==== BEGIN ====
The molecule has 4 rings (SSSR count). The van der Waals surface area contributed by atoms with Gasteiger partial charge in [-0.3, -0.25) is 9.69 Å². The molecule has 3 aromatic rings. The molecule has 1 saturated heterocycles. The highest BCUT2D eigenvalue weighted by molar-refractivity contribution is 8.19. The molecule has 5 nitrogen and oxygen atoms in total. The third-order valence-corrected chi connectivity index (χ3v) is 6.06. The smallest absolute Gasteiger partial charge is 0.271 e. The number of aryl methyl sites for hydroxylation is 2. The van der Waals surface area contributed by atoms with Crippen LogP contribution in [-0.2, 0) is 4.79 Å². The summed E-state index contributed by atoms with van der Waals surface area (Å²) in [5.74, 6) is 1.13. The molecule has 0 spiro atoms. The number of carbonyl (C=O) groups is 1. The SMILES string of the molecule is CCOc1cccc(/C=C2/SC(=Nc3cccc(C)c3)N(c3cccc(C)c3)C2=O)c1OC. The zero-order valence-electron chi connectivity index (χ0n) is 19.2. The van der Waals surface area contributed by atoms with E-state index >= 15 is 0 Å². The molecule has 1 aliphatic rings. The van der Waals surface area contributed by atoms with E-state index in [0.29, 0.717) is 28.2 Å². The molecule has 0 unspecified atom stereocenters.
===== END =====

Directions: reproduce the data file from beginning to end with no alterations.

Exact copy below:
The molecule has 4 rings (SSSR count). The van der Waals surface area contributed by atoms with Gasteiger partial charge in [-0.3, -0.25) is 9.69 Å². The molecule has 3 aromatic rings. The molecule has 1 saturated heterocycles. The highest BCUT2D eigenvalue weighted by molar-refractivity contribution is 8.19. The molecule has 5 nitrogen and oxygen atoms in total. The third-order valence-corrected chi connectivity index (χ3v) is 6.06. The smallest absolute Gasteiger partial charge is 0.271 e. The number of aryl methyl sites for hydroxylation is 2. The van der Waals surface area contributed by atoms with Crippen LogP contribution in [-0.2, 0) is 4.79 Å². The summed E-state index contributed by atoms with van der Waals surface area (Å²) in [5.74, 6) is 1.13. The molecule has 0 spiro atoms. The number of carbonyl (C=O) groups is 1. The SMILES string of the molecule is CCOc1cccc(/C=C2/SC(=Nc3cccc(C)c3)N(c3cccc(C)c3)C2=O)c1OC. The zero-order valence-electron chi connectivity index (χ0n) is 19.2. The van der Waals surface area contributed by atoms with E-state index >= 15 is 0 Å². The molecule has 1 aliphatic rings. The van der Waals surface area contributed by atoms with E-state index in [0.29, 0.717) is 28.2 Å². The molecule has 0 unspecified atom stereocenters.